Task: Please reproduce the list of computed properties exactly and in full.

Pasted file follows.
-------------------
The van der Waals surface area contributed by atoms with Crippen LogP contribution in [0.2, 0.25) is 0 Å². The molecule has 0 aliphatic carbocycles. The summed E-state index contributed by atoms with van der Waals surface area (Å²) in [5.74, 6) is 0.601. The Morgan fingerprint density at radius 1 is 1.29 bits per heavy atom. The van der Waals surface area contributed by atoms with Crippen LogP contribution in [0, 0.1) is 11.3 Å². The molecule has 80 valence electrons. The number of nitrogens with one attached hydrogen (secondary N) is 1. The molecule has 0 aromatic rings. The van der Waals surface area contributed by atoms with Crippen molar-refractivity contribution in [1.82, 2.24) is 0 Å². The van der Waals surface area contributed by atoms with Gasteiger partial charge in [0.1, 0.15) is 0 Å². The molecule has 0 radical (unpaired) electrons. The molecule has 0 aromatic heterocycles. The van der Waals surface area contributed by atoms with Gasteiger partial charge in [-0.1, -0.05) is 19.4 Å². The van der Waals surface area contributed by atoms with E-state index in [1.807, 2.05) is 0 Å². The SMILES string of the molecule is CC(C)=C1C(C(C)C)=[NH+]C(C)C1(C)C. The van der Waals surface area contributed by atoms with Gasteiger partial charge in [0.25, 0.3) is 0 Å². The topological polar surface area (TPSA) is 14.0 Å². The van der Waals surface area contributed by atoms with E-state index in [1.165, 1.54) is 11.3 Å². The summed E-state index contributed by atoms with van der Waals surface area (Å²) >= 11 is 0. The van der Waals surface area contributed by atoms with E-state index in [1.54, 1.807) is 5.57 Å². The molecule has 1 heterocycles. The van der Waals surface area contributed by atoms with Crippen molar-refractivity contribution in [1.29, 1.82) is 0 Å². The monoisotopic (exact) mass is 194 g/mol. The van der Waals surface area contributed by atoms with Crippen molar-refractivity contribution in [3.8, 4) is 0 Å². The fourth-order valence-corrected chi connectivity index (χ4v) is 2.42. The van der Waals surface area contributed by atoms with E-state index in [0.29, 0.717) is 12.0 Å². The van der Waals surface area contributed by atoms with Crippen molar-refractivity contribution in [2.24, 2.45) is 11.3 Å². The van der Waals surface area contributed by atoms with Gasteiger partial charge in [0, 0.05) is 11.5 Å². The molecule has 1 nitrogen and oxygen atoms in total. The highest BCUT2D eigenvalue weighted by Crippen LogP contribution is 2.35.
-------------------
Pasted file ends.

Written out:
The van der Waals surface area contributed by atoms with Crippen LogP contribution in [0.2, 0.25) is 0 Å². The molecule has 0 aliphatic carbocycles. The summed E-state index contributed by atoms with van der Waals surface area (Å²) in [5.74, 6) is 0.601. The Morgan fingerprint density at radius 1 is 1.29 bits per heavy atom. The van der Waals surface area contributed by atoms with Crippen LogP contribution in [0, 0.1) is 11.3 Å². The molecule has 80 valence electrons. The number of nitrogens with one attached hydrogen (secondary N) is 1. The molecule has 0 aromatic rings. The van der Waals surface area contributed by atoms with Crippen molar-refractivity contribution in [1.82, 2.24) is 0 Å². The van der Waals surface area contributed by atoms with Gasteiger partial charge in [0.1, 0.15) is 0 Å². The molecule has 0 radical (unpaired) electrons. The molecule has 0 aromatic heterocycles. The van der Waals surface area contributed by atoms with Gasteiger partial charge in [-0.1, -0.05) is 19.4 Å². The van der Waals surface area contributed by atoms with E-state index in [1.807, 2.05) is 0 Å². The SMILES string of the molecule is CC(C)=C1C(C(C)C)=[NH+]C(C)C1(C)C. The van der Waals surface area contributed by atoms with Gasteiger partial charge in [0.25, 0.3) is 0 Å². The topological polar surface area (TPSA) is 14.0 Å². The van der Waals surface area contributed by atoms with E-state index in [1.165, 1.54) is 11.3 Å². The summed E-state index contributed by atoms with van der Waals surface area (Å²) >= 11 is 0. The van der Waals surface area contributed by atoms with E-state index in [1.54, 1.807) is 5.57 Å². The molecule has 1 heterocycles. The van der Waals surface area contributed by atoms with Crippen molar-refractivity contribution in [1.29, 1.82) is 0 Å². The monoisotopic (exact) mass is 194 g/mol. The van der Waals surface area contributed by atoms with Crippen molar-refractivity contribution in [3.8, 4) is 0 Å². The fourth-order valence-corrected chi connectivity index (χ4v) is 2.42. The van der Waals surface area contributed by atoms with E-state index in [0.29, 0.717) is 12.0 Å². The van der Waals surface area contributed by atoms with Crippen molar-refractivity contribution in [2.24, 2.45) is 11.3 Å². The van der Waals surface area contributed by atoms with Gasteiger partial charge in [0, 0.05) is 11.5 Å². The molecule has 1 nitrogen and oxygen atoms in total. The highest BCUT2D eigenvalue weighted by Crippen LogP contribution is 2.35.